By Imogen Willcocks
Every day, over a million working parents use childminders and private nurseries, believing their babies are in hands of highly qualified, strictly regulated and genuine caring people.
Terrifyingly, many of them are wrong.
Last year an inspector at Ofsted - the government agency that regulates childminders and nurseries - phoned the BBC Whistleblower programme and told me a chilling story.
Out of 700 nurseries she and colleagues had inspected, she had found only five that she would have let her own two children go to.
She told me that Ofsted inspection reports - the only thing parents have to go on when choosing a nursery - aren't worth the paper they're printed on.
"We are literally skimming the surface", my Ofsted whistleblower said. "We are told constantly: 'if you don't see a problem, don't look for one. Take a quick look and get out'.
"The number one priority for all Ofsted inspectors is to meet their targets. Because if they don't they are disciplined. Targets take priority over safeguarding children," she said.
I decided to test her claims by going undercover and getting myself a job in a number of nurseries.
At first I thought there might be a problem. I was 21. I have never had any children and apart from a couple of babysitting stints, have no experience looking after babies and toddlers.
I needn't have worried. None of the nurseries I worked for bothered to check my fake CV or fictitious references and even Ofsted itself, who at least checked my criminal record, registered me as a child-minder, even though the premises were totally unsuitable.
We'd had a tip-off about the Buttons nursery in Hanwell, west London, saying its supervision of babies and toddlers was unacceptable.
After a cursory interview I was appointed as a nursery assistant.
No one checked my references and in the five weeks I was there, they never received the all clear from the Criminal Records Bureau (CRB). I could have been anyone.
Buttons is based in a rambling, 19th Century detached house and caters to the area's professional middle classes.
It was not cheap, charging £1,100 a month for a child under two.
For that kind of money parents get to drop off their babies and toddlers at 8am and pick them up at 6pm.
I was terrified, partly because of the fear that my secret filming equipment would be discovered, but mostly because apart from a quick nappy-changing lesson with a friend's baby, I had no idea how to look after children.
No one noticed my inexperience. At 21, I was actually one of the oldest nursery assistants there.
Many of them were trainees and had no idea what they were supposed to be doing. There was no on-the-job training.
Instead you were thrown in at the deep end. At times I was on my own with as many as 13 children - although the law says carers waiting for their CRB clearance should always be closely supervised at all times.
And they should not be allowed to change nappies and take children to the toilet.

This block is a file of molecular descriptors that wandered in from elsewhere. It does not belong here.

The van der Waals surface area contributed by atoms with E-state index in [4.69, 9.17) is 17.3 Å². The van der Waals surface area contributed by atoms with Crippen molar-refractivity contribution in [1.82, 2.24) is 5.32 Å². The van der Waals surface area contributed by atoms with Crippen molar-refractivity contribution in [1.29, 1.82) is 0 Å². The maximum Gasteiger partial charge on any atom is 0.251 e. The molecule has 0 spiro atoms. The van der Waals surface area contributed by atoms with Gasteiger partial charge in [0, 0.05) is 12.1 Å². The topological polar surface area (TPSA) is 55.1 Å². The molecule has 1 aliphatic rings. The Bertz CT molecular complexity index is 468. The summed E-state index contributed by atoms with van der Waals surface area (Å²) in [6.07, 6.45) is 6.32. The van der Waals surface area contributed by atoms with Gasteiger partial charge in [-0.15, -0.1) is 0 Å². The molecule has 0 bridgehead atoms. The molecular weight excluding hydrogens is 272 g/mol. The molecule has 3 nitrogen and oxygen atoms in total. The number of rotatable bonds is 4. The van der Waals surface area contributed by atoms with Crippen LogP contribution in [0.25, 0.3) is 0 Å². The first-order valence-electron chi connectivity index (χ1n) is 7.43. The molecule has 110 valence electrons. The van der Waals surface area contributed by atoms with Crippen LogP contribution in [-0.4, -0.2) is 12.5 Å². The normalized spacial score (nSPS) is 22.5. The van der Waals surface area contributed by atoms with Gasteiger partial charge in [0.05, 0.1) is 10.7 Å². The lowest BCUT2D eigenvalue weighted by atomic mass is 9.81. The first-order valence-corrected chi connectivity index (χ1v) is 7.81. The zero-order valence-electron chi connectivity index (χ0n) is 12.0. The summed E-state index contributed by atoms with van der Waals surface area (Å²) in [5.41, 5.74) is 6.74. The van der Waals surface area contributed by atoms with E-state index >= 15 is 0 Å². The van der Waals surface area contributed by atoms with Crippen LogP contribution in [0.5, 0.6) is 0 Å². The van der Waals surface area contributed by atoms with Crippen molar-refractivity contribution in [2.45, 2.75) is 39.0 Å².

With that many children to look after, I could barely make sure they were safe, let alone care for them individually.
Instead it was just damage limitation - I found myself grabbing broken glass, sticks and sharp objects from children as young as three.
One day builders were brought in to fit guards to the radiators because one little boy - weeks earlier - had badly burnt his hand on one.
The other staff told me that the owner, Satnam Parhar, had blamed the staff for not supervising him properly.
They said he was only getting the guards fitted because an Ofsted inspection was due.
While the builders were there, they left their power tools inches away from where the children were playing and no-one seemed to notice.
Along with the other nursery assistants at Buttons, I was poorly supervised and very poorly paid.
I was on about £100 a week - nearly less than half the legal minimum wage. It's hardly surprising, then, that many of the staff were less than high-quality carers.
I saw two nursery assistants hauling a boy across the nursery by his arm. Then heard a child being called a "shit-bag", and saw a little girl's head being shoved into the mattress because she didn't want to go to sleep.
When I complained to Mr Parhar that I had been left on my own with 13 children, he refused to accept what I was saying and called the idea crazy.
When I contacted him about what I'd be reporting for BBC One's Whistleblower programme, he issued a statement saying: "Buttons day nursery is a family run nursery with a loyal following.
"The care and safety of our children is of utmost importance. Buttons has regularly received favourable Ofsted reports one as recently as February 2008.
"New joiners undertake a full induction programme and there are procedures in place to ensure the safety of children.
We take any allegations or criticism very seriously and will investigate these complaints and take appropriate action."
My eight-month investigation in various establishments had uncovered a childcare culture where a new carer's criminal records and references are never checked, yet they will immediately be left alone with young, vulnerable children.
Ofsted said in a statement that it would consider making improvements based on the things I had uncovered.
But it added: "Ours is the most intensive inspection and monitoring system in Europe.
"Our inspections of nurseries and childminders are rigorous and the vast majority of our inspectors are highly skilled professionals who do a good job.
"Our policy of unannounced inspections keeps most nurseries and childminders on their toes."
I don't yet have children. When I finished my undercover work I could return to normal without worrying about where to put my children.
But now I worry about the children of my friends. And having seen what I've seen, I can't imagine I'll ever have my own babies and put them into childcare.
Whistleblower is on BBC One at 2000 GMT, Wednesday, 5 March